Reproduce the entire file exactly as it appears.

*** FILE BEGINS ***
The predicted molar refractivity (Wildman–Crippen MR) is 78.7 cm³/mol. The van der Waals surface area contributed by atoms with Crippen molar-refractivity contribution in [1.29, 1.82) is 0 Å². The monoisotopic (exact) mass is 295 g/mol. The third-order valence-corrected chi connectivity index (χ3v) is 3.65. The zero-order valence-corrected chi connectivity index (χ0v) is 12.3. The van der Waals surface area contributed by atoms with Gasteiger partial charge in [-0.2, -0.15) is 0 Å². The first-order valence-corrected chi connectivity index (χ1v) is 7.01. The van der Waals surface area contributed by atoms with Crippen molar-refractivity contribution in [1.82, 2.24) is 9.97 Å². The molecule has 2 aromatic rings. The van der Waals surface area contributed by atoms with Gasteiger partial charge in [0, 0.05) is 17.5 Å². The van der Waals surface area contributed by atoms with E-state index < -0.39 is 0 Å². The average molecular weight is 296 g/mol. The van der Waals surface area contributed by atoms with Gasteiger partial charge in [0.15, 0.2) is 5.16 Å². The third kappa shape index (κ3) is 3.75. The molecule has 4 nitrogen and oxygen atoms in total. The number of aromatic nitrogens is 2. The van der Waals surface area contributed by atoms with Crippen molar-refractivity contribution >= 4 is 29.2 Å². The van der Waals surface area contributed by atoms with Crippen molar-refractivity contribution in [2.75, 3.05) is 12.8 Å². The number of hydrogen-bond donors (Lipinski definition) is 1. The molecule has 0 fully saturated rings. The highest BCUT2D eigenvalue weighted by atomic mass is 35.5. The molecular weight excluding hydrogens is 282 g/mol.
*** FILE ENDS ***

The predicted molar refractivity (Wildman–Crippen MR) is 78.7 cm³/mol. The van der Waals surface area contributed by atoms with Crippen molar-refractivity contribution in [1.29, 1.82) is 0 Å². The monoisotopic (exact) mass is 295 g/mol. The third-order valence-corrected chi connectivity index (χ3v) is 3.65. The zero-order valence-corrected chi connectivity index (χ0v) is 12.3. The van der Waals surface area contributed by atoms with Gasteiger partial charge in [-0.2, -0.15) is 0 Å². The first-order valence-corrected chi connectivity index (χ1v) is 7.01. The van der Waals surface area contributed by atoms with Crippen molar-refractivity contribution in [1.82, 2.24) is 9.97 Å². The molecule has 2 aromatic rings. The van der Waals surface area contributed by atoms with Gasteiger partial charge in [0, 0.05) is 17.5 Å². The van der Waals surface area contributed by atoms with E-state index < -0.39 is 0 Å². The average molecular weight is 296 g/mol. The van der Waals surface area contributed by atoms with Gasteiger partial charge in [0.15, 0.2) is 5.16 Å². The third kappa shape index (κ3) is 3.75. The molecule has 4 nitrogen and oxygen atoms in total. The number of aromatic nitrogens is 2. The van der Waals surface area contributed by atoms with Crippen molar-refractivity contribution >= 4 is 29.2 Å². The van der Waals surface area contributed by atoms with Crippen molar-refractivity contribution in [2.75, 3.05) is 12.8 Å². The number of hydrogen-bond donors (Lipinski definition) is 1. The molecule has 0 fully saturated rings. The highest BCUT2D eigenvalue weighted by atomic mass is 35.5. The molecular weight excluding hydrogens is 282 g/mol.